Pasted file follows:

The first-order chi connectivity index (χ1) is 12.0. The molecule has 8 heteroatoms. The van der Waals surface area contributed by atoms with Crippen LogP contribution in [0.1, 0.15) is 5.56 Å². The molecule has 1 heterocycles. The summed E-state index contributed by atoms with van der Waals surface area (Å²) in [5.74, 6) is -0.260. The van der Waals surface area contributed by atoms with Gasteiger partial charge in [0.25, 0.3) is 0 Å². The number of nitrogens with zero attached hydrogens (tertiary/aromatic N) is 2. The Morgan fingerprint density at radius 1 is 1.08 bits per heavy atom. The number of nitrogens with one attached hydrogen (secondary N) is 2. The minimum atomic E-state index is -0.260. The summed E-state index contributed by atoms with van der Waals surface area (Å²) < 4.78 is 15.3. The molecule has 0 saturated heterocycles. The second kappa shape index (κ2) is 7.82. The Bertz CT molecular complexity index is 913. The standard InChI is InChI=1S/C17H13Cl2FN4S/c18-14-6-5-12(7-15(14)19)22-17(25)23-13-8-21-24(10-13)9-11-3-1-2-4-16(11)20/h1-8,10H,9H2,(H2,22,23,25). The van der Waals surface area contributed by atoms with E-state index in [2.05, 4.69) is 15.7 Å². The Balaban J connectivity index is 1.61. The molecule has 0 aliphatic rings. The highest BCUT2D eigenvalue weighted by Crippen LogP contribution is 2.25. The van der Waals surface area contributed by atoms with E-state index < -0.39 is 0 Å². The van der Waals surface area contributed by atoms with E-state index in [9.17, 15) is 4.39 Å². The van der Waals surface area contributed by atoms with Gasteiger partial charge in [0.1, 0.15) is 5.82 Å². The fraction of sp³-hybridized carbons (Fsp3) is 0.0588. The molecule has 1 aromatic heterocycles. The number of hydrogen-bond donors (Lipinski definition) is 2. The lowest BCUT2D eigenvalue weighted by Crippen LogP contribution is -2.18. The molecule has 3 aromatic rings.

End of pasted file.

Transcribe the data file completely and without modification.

The first-order chi connectivity index (χ1) is 12.0. The molecule has 8 heteroatoms. The van der Waals surface area contributed by atoms with Crippen LogP contribution in [0.1, 0.15) is 5.56 Å². The molecule has 1 heterocycles. The summed E-state index contributed by atoms with van der Waals surface area (Å²) in [5.74, 6) is -0.260. The van der Waals surface area contributed by atoms with Gasteiger partial charge in [0.25, 0.3) is 0 Å². The number of nitrogens with zero attached hydrogens (tertiary/aromatic N) is 2. The Morgan fingerprint density at radius 1 is 1.08 bits per heavy atom. The number of nitrogens with one attached hydrogen (secondary N) is 2. The minimum atomic E-state index is -0.260. The summed E-state index contributed by atoms with van der Waals surface area (Å²) < 4.78 is 15.3. The molecule has 0 saturated heterocycles. The second kappa shape index (κ2) is 7.82. The Bertz CT molecular complexity index is 913. The standard InChI is InChI=1S/C17H13Cl2FN4S/c18-14-6-5-12(7-15(14)19)22-17(25)23-13-8-21-24(10-13)9-11-3-1-2-4-16(11)20/h1-8,10H,9H2,(H2,22,23,25). The van der Waals surface area contributed by atoms with E-state index in [2.05, 4.69) is 15.7 Å². The Balaban J connectivity index is 1.61. The molecule has 0 aliphatic rings. The highest BCUT2D eigenvalue weighted by Crippen LogP contribution is 2.25. The van der Waals surface area contributed by atoms with E-state index < -0.39 is 0 Å². The van der Waals surface area contributed by atoms with E-state index in [9.17, 15) is 4.39 Å². The van der Waals surface area contributed by atoms with Gasteiger partial charge in [0.1, 0.15) is 5.82 Å². The fraction of sp³-hybridized carbons (Fsp3) is 0.0588. The molecule has 1 aromatic heterocycles. The number of hydrogen-bond donors (Lipinski definition) is 2. The lowest BCUT2D eigenvalue weighted by Crippen LogP contribution is -2.18. The molecule has 3 aromatic rings.